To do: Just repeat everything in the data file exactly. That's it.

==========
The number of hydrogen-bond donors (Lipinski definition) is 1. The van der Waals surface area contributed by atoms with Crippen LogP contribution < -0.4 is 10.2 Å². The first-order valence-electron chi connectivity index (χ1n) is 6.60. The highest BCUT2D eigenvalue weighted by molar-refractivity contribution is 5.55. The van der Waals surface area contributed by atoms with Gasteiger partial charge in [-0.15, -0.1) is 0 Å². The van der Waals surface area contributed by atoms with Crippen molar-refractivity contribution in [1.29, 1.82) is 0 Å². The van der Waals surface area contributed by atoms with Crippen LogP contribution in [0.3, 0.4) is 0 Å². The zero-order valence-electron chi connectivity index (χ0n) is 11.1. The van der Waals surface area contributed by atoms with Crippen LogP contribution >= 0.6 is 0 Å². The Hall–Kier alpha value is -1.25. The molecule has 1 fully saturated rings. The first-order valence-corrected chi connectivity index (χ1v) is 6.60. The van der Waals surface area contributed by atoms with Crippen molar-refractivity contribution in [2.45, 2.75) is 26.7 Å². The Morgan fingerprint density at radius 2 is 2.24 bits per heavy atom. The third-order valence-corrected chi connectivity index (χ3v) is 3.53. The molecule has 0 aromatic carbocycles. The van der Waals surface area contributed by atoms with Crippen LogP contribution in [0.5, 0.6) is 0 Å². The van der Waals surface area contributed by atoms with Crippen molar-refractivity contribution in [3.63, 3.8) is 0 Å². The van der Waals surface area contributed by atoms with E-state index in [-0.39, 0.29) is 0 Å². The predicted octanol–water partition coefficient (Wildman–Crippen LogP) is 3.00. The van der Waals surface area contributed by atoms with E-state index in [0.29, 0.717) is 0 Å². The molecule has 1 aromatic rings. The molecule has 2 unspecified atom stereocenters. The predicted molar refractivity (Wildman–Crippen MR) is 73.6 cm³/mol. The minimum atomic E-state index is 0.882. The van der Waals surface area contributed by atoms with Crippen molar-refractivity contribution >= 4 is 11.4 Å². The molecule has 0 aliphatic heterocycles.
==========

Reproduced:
The number of hydrogen-bond donors (Lipinski definition) is 1. The van der Waals surface area contributed by atoms with Crippen LogP contribution < -0.4 is 10.2 Å². The first-order valence-electron chi connectivity index (χ1n) is 6.60. The highest BCUT2D eigenvalue weighted by molar-refractivity contribution is 5.55. The van der Waals surface area contributed by atoms with Gasteiger partial charge in [-0.15, -0.1) is 0 Å². The van der Waals surface area contributed by atoms with Crippen molar-refractivity contribution in [1.29, 1.82) is 0 Å². The van der Waals surface area contributed by atoms with Crippen LogP contribution in [0.3, 0.4) is 0 Å². The zero-order valence-electron chi connectivity index (χ0n) is 11.1. The van der Waals surface area contributed by atoms with Crippen LogP contribution >= 0.6 is 0 Å². The Hall–Kier alpha value is -1.25. The molecule has 1 fully saturated rings. The first-order valence-corrected chi connectivity index (χ1v) is 6.60. The van der Waals surface area contributed by atoms with Crippen molar-refractivity contribution in [2.45, 2.75) is 26.7 Å². The Morgan fingerprint density at radius 2 is 2.24 bits per heavy atom. The third-order valence-corrected chi connectivity index (χ3v) is 3.53. The molecule has 0 aromatic carbocycles. The van der Waals surface area contributed by atoms with Crippen LogP contribution in [0.5, 0.6) is 0 Å². The van der Waals surface area contributed by atoms with Crippen molar-refractivity contribution in [3.63, 3.8) is 0 Å². The van der Waals surface area contributed by atoms with E-state index in [-0.39, 0.29) is 0 Å². The predicted octanol–water partition coefficient (Wildman–Crippen LogP) is 3.00. The van der Waals surface area contributed by atoms with E-state index in [0.29, 0.717) is 0 Å². The molecule has 1 aromatic rings. The molecule has 2 unspecified atom stereocenters. The predicted molar refractivity (Wildman–Crippen MR) is 73.6 cm³/mol. The minimum atomic E-state index is 0.882. The van der Waals surface area contributed by atoms with Crippen molar-refractivity contribution >= 4 is 11.4 Å². The molecule has 0 aliphatic heterocycles.